Scarcely had I learned to understand the Latin authors when I began leafing through not only the historians and the poets but also the books on meditation, and I was especially charmed [LH 1, 1, 2 Bl. 28r] by the work of Laurentius Valla against Boëthius,6 and by that of Luther against Erasmus,7 which was the most profound one he ever wrote. It is true that these two books have need of mitigation, but they nevertheless contain great and beautiful ideas. From that time I considered what had been said on both sides by Theodore Beza and Jakob Andreae in the colloquy of Monbéliard which rekindled these disputes.8 And I have since consulted the writings of many other theologians and philosophers, but particularly that of the celebrated Hobbes against Bishop Bramhall,9 which appeared only in English; not to mention Bradwardine, Archbishop of Canterbury in the fourteenth century,10 and many other authors who have upheld an absolute necessity of all things, or who have set themselves apart by exalting God's right over creatures so far as to say that he has the right to damn innocents. It is therefore not without knowledge of the cause, nor by any prejudice or passion, that I have believed another position had to be taken. It seemed to me that these rigid dogmas were not always founded in reason, and even less in revelation, and that they could be harmful if the practice of those who follow them became too much in keeping with the theory.11 The idea of12 a substance with absolute power being indifferent to the happiness and misfortune of intelligent creatures is hardly able to inspire charitable feelings in men, who should propose the idea of God as the most perfect of all models.13
     The question of the conformity of faith with reason has always been a great problem...


1. to | benefit from them further | deleted.
2. and | grace | deleted.
3. theology. | I am using the title Theodicy since | deleted.
4. 'The gods have their own laws.' Ovid, Metamorpheses X.83.
5. think | that those who say these things | deleted.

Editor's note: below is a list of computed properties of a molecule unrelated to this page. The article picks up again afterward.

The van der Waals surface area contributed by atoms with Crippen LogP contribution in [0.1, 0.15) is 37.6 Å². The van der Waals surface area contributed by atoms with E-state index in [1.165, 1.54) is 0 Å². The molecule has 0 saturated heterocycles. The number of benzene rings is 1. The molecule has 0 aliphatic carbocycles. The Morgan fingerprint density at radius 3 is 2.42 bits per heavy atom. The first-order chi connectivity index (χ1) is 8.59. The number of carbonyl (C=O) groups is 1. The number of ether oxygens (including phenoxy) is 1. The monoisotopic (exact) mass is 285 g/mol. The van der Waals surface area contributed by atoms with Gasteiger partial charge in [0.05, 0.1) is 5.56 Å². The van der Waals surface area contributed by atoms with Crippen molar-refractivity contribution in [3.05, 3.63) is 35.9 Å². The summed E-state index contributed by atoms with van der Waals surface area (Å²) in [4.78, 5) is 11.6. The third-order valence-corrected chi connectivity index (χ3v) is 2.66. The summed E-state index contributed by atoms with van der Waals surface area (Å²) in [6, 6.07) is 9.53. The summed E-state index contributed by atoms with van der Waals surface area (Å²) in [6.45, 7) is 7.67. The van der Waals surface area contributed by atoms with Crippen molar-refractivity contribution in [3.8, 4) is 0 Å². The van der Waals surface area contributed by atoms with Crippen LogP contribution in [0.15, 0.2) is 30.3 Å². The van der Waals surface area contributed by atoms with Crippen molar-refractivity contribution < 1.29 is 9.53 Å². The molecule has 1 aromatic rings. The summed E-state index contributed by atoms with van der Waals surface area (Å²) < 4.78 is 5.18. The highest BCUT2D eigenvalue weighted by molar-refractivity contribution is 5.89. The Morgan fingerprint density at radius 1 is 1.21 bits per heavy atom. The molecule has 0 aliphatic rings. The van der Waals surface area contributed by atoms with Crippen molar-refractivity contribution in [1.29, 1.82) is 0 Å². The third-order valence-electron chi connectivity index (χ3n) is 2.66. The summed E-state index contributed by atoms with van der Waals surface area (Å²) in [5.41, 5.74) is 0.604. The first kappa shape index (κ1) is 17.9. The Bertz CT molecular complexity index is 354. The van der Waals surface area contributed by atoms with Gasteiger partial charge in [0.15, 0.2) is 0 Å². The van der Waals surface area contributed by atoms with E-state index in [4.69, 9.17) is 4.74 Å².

6. Laurentius Valla, Elegantiae linguae Latinae (Venice, 1471).
7. Martin Luther, De servo arbitrio (Wittenberg, 1525).
8. Jakob Andreae, Colloquium Mompelgartense (Tubingen, 1587).
9. Thomas Hobbes, The Questions Concerning Liberty, Necessity, And Chance. Clearly Stated and Debated Between D. Brahmall Bishop of Derry, and Thomas Hobbes of Malmesbury (1656).
10. Thomas Bradwardine, De causa Dei contra Pelagium et de virtute causarum ad suos Mertonenses libri III (London, 1618).
11. theory. | I have nevertheless benefited from the profound meditations of these authors, whose views are not in any way mine, and I have found that one can preserve much of them by accommodating them to common notions, and that one can humanize what is true in their austerity. | deleted.
12. of | an absolute power in (α) God (β) the supreme substance | deleted.
13. models. | Some strict persons have thought that they had revelation on their side, and when they are made to see the problems with their doctrine they remonstrate against reason, (α) while on the other side their opponents maintained that it was the curiosity of a corrupted reason which brought about opinions which are extravagant and completely removed from what Holy Scripture teaches us about goodness of God. (β) while their opponents maintained that, on the contrary, it was rather an abuse of reason which had given rise to opinions which are extravagant and completely removed from what Holy Scripture teaches us about goodness of God. | deleted.

© Lloyd Strickland 2016